With FCC Commissioners set to vote on Charter Communications' (NASDAQ: CHTR) takeover of Time Warner Cable (NYSE: TWC) and Bright House Networks, opposition group Stop Mega Cable has made an 11th-hour plea with the agency to impose more conditions on the deals.
On Monday, reps from the group, led by legal eagles from member company Dish Network (NASDAQ: DISH), met with Marc Paul, legal advisor for Commissioner Jessica Rosenworcel. The opposition group said conditions to the deals outlined in an approval order published by FCC Commissioner Tom Wheeler last week don't go far enough.
"Among other things, the conditions proposed in the draft order do not fully prevent Charter from using its dominant position in the marketplace to thwart competition from OTT streaming services and stifle competitors in underserved, rural communities," the group said in an ex parte filing outlining the FCC meeting.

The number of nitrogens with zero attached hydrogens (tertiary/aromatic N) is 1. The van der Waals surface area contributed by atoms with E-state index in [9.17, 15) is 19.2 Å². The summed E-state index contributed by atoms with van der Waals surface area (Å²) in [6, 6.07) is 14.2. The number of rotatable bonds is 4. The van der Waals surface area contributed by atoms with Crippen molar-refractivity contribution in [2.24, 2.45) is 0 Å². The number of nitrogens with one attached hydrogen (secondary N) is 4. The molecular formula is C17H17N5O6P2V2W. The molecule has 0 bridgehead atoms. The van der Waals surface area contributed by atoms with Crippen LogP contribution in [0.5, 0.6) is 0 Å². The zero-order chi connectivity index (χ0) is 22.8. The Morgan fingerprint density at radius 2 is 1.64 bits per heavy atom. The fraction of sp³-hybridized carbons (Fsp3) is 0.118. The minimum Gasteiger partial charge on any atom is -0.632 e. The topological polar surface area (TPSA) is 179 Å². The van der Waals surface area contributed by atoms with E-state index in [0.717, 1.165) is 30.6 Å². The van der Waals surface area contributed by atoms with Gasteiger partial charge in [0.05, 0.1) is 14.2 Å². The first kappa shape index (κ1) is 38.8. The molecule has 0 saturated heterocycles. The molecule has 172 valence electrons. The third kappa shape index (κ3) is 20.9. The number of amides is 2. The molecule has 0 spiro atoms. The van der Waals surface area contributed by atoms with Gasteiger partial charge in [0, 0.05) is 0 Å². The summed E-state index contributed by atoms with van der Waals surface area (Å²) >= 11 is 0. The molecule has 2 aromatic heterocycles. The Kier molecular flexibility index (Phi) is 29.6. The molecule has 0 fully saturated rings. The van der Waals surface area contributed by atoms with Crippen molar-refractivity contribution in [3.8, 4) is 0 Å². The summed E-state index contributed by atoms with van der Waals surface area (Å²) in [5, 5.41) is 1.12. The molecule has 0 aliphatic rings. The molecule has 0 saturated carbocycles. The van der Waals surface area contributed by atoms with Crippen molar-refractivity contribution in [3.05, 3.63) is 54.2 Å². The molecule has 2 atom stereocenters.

"Coalition members explained that additional conditions should be imposed to remedy the harms that remain insufficiently addressed by the draft order," the ex parte added. "Among other things, Charter should be required to offer a standalone broadband service that would enable consumers wishing to 'cut the cord' to have that option."
Stop Mega Cable asked the Commission to demand that Charter establish a standalone broadband product with a minimum download speed of 60 Mbps.
"In addition, members of the coalition underscored the need to establish a meaningful condition to improve media diversity that goes beyond a Memorandum of Understanding (MOU). MOUs in mergers have proven to be ineffective for the most part and the MOU proffered in this merger was even lighter than most (e.g., calling for the renewal of a single African-American oriented programming service)," the group added.
The FCC and Justice Department are expected to approve the deal, demanding seven-year commitments from Charter on issues like interconnection fees.
The California Public Utilities Commission is also set to vote yes on the deal next week — an event which will likely present its last regulatory hurdle.
- read this Stop Mega Cable FCC filing
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